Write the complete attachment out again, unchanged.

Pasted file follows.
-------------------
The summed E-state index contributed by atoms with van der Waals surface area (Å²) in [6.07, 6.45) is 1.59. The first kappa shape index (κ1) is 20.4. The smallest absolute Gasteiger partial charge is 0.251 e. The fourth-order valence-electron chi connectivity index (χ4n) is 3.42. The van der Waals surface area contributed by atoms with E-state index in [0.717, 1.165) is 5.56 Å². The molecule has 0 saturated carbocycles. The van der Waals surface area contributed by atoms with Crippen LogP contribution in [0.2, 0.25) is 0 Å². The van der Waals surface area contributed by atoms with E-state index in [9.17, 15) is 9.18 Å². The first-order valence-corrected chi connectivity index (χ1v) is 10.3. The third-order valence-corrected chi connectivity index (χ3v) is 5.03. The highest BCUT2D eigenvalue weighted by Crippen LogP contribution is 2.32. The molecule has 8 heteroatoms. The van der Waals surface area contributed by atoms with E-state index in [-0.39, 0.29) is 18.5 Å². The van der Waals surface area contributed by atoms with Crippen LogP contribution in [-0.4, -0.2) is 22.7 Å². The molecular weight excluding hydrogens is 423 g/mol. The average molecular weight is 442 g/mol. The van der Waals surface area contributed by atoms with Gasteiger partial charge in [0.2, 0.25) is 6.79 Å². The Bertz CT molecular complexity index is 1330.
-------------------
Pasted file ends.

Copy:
The summed E-state index contributed by atoms with van der Waals surface area (Å²) in [6.07, 6.45) is 1.59. The first kappa shape index (κ1) is 20.4. The smallest absolute Gasteiger partial charge is 0.251 e. The fourth-order valence-electron chi connectivity index (χ4n) is 3.42. The van der Waals surface area contributed by atoms with E-state index in [0.717, 1.165) is 5.56 Å². The molecule has 0 saturated carbocycles. The van der Waals surface area contributed by atoms with Crippen LogP contribution in [0.2, 0.25) is 0 Å². The van der Waals surface area contributed by atoms with E-state index in [9.17, 15) is 9.18 Å². The first-order valence-corrected chi connectivity index (χ1v) is 10.3. The third-order valence-corrected chi connectivity index (χ3v) is 5.03. The highest BCUT2D eigenvalue weighted by Crippen LogP contribution is 2.32. The molecule has 8 heteroatoms. The van der Waals surface area contributed by atoms with E-state index in [-0.39, 0.29) is 18.5 Å². The van der Waals surface area contributed by atoms with Crippen LogP contribution in [-0.4, -0.2) is 22.7 Å². The molecular weight excluding hydrogens is 423 g/mol. The average molecular weight is 442 g/mol. The van der Waals surface area contributed by atoms with Gasteiger partial charge in [0.2, 0.25) is 6.79 Å². The Bertz CT molecular complexity index is 1330.